Paul Godek, Dec 13, 2011
Economic damages can arise from a variety of bad acts: a breach of contract, a patent violation, an oil-spill, or a price-fixing conspiracy, for examples. The calculation of economic damages involves the description of a “but-for world.” The but-for world implies a set of economic values-such as profits or quantities or prices-that would have prevailed but-for the alleged bad acts. These but-for values become the basis for calculating damages.
A but-for world cannot be demonstrated with certainty because it never occurs; it is a hypothetical entity. Expert economists play a crucial role in the disputes over economic damages because of their ability to model and estimate what would have happened in a particular economic environment if one aspect of that environment had been different. What would profits have been if a contract or a patent had not been violated? What would fish harvests have been if not for an oil-spill? What would prices have been absent a price-fixing conspiracy?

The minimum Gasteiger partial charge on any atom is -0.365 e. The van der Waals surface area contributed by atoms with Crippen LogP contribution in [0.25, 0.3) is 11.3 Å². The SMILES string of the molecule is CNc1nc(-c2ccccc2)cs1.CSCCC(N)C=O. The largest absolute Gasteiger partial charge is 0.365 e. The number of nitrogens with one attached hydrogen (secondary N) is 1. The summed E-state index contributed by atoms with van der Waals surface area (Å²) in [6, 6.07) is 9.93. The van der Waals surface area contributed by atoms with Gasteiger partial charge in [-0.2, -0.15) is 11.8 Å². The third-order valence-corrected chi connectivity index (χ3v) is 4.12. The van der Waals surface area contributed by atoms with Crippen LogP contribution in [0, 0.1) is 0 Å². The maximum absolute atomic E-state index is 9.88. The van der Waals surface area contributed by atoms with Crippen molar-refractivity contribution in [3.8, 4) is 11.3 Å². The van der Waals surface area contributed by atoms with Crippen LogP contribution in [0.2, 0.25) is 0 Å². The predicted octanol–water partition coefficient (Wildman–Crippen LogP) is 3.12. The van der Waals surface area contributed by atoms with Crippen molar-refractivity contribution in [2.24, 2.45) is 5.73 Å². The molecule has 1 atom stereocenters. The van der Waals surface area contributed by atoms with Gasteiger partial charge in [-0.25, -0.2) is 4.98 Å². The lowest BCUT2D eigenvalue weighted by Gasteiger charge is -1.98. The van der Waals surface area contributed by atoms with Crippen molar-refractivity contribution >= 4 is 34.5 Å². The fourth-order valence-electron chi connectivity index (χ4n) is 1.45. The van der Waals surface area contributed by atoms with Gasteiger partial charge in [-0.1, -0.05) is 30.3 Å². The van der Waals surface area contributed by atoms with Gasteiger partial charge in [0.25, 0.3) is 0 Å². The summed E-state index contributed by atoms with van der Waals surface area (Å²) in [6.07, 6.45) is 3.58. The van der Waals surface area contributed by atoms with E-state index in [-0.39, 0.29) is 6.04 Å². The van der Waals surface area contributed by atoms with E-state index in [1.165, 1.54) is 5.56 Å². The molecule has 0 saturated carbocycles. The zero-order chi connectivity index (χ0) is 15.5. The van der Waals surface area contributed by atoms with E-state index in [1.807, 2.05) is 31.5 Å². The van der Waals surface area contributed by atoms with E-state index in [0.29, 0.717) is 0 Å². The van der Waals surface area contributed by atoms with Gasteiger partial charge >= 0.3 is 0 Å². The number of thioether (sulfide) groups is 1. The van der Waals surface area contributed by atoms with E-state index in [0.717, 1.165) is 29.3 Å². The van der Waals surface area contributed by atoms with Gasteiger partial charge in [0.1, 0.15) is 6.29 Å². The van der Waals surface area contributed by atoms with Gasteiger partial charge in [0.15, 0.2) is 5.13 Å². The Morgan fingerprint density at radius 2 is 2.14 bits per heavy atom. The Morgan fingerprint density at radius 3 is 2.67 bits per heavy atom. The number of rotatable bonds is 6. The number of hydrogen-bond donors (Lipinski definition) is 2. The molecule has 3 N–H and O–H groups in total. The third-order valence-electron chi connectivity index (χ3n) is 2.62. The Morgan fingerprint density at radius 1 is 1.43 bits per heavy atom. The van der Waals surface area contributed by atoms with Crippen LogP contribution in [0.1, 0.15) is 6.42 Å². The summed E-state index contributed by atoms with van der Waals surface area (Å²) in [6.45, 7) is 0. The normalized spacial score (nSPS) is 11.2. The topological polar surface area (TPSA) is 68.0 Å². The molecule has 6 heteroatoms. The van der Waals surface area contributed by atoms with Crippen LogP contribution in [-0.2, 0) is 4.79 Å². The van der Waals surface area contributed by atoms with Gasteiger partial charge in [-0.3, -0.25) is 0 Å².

This exercise often involves the comparison of relevant economic values across two distinct time periods, the damage period and the benchmark or clean period. And the basic exercise, describing and analyzing a but-for world, often involves time-series data-empirical observations that are generated at regular or irregular intervals over time. For example, in a price-fixing conspiracy, regression analysis is typically employed to estimate the historical relationship be